There’s a new type of traffic on the Macpherson trail network: electric bicycles (e-bikes).
The Revelstoke Cycling Association (RCA) opened the trail network to class one (pedal assist) e-bikes last week. Otherwise, motorized vehicles are still banned from the trails.
“We were getting a lot of people messaging us about our policy, essentially asking ‘oh, why can’t we e-bike?'” says Charlotte Sit, the RCA director-at-large.
“So, it’s been on the radar for a while, since longer than last year.”
Survey inspires changes to RCA rules
In 2020, the RCA surveyed members on their support of allowing e-bikes on the trail network. The majority answered “Yes,, with 55.7 per cent supporting the notion. 24 per cent answered “no,” and 20.3 per cent answered “no opinion.”
However, even with RCA support, the rules around e-bikes can be complicated.
According to the ICBC website, electric bikes are classified as a “two- or three-wheeled cycle with a seat, pedals and an electric motor or motors (power output not exceeding 500 watts in total).” In addition to following bicycle safety rules, e-bikes cannot be gas-powered, and riders must be 16 or older.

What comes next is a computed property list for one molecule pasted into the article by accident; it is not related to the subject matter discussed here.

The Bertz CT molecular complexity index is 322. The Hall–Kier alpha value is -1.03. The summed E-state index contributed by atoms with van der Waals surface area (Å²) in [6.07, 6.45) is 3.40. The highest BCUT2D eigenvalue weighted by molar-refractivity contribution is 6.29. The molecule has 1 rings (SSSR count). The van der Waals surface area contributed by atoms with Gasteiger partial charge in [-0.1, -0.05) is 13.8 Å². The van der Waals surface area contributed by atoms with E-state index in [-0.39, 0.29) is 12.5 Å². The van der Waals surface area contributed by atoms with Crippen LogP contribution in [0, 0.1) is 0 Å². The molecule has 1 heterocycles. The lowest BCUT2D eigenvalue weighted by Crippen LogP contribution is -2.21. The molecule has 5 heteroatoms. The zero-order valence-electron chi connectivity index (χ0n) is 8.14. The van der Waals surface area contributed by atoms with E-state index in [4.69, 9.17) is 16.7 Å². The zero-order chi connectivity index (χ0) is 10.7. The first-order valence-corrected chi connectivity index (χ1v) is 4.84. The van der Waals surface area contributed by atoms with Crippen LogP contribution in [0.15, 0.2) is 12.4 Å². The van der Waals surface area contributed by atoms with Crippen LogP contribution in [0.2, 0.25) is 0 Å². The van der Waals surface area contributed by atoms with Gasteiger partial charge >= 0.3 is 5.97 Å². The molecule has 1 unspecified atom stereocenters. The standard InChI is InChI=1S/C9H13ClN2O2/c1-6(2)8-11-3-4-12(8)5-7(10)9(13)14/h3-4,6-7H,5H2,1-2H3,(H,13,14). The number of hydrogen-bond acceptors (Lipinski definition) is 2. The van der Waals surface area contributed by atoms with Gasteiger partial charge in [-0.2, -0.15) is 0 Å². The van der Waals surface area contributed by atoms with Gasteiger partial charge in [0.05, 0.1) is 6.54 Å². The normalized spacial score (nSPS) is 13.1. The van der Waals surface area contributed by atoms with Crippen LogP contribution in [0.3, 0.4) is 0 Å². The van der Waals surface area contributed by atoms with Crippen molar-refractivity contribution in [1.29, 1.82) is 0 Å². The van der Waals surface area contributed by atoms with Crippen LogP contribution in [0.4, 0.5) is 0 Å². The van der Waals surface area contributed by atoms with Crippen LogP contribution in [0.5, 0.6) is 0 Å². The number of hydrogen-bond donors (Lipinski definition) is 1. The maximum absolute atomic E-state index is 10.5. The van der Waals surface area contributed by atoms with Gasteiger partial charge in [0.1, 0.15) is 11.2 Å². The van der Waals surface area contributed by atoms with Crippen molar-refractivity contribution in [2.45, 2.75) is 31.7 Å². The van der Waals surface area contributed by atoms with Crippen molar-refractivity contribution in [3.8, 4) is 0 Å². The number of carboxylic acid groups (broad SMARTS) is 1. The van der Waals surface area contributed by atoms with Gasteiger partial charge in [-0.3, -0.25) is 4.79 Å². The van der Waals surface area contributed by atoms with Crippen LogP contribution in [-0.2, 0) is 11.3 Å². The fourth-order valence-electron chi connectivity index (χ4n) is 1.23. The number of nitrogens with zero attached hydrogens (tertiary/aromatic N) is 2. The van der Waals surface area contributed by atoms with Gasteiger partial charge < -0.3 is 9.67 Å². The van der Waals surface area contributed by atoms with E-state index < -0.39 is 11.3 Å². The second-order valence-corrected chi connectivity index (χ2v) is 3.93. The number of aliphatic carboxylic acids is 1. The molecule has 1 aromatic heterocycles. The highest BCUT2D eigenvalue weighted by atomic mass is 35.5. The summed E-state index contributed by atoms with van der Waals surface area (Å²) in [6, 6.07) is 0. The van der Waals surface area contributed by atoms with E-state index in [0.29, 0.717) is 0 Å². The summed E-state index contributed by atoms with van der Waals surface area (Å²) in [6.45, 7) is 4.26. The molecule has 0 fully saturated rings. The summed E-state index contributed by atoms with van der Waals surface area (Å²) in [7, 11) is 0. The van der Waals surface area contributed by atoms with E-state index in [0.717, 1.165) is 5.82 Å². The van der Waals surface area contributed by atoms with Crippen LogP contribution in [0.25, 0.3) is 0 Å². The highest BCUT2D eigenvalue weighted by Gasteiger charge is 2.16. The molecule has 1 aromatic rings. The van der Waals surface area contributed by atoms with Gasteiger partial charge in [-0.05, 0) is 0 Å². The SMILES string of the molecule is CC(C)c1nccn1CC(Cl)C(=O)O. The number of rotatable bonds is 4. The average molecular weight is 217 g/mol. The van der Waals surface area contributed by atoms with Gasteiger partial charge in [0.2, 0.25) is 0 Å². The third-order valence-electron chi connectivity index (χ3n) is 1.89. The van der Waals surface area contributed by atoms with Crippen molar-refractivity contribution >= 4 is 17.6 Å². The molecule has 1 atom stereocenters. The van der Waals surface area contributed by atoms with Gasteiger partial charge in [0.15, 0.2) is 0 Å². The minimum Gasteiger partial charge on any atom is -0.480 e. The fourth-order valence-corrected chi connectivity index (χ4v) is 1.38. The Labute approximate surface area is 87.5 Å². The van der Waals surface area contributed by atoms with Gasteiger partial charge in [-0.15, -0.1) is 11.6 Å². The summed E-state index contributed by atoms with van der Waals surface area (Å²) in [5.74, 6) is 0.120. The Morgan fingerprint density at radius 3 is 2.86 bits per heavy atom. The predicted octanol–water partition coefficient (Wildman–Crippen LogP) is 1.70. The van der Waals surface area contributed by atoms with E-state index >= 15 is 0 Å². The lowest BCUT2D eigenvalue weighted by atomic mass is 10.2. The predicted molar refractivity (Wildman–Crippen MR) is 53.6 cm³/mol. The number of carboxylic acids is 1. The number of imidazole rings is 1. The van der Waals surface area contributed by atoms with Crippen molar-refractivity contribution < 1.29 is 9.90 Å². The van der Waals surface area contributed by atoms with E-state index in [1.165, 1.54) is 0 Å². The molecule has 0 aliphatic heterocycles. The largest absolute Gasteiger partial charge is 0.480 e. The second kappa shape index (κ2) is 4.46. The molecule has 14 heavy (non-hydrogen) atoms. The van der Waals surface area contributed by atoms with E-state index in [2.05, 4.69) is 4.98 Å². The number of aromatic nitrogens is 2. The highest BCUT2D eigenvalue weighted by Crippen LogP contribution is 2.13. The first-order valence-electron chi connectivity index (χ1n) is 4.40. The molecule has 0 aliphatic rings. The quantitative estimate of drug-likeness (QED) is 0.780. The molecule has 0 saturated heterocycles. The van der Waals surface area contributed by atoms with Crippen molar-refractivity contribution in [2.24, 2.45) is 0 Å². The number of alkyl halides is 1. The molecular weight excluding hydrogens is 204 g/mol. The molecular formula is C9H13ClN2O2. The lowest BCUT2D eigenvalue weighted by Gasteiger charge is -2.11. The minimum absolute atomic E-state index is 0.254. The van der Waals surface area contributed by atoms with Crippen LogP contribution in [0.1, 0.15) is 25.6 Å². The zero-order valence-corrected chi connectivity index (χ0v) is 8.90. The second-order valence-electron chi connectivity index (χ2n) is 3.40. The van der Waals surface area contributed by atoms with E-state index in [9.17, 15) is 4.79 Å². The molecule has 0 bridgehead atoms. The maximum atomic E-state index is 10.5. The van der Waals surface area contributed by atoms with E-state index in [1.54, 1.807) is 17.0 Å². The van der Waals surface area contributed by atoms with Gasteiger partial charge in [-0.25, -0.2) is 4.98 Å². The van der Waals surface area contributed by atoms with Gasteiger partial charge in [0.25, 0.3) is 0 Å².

In 2019, B.C. policy updates allowed e-bikes on trails managed by Recreation Sites and Trails B.C. However, this policy excluded locally-managed trails, including those managed by the RCA.
For anyone facing confusion around what trails allow e-bike usage, Sit recommends the Trailforks app.
Ongoing debates surrounding e-biking
While e-bikes have been allowed on certain RCA trails for a few years now, their presence has caused debate; particularly surrounding concerns of two-way traffic.
“If you’re riding downhill and somebody is coming up faster than expected, there could be a bit of conflict there,” Sit explains.
Initially, the RCA considered an e-bike “exemption allowance” for those with disabilities who cannot ride traditional bikes. However, due to complications, they decided to open certain trails to all e-bike users.
Sit insists that e-bikes do not provide an opening for other motorized vehicles on RCA trails, stating that “having that class one distinction is pretty critical.”
While e-bikes can be controversial in the mountain biking community, they are a helpful tool for accessibility.
“There’s this older demographic of people who used to mountain bike a lot and they still want to have that in their lives. But there’s some reason that they can’t ride as hard or as much as they used to,” Sit says.
“Having an e-bike allows them to join, to go out riding with younger people, and keep up on the uphill and have fun.”
For more on this history of the e-bike question on local trails, see this story from 2018.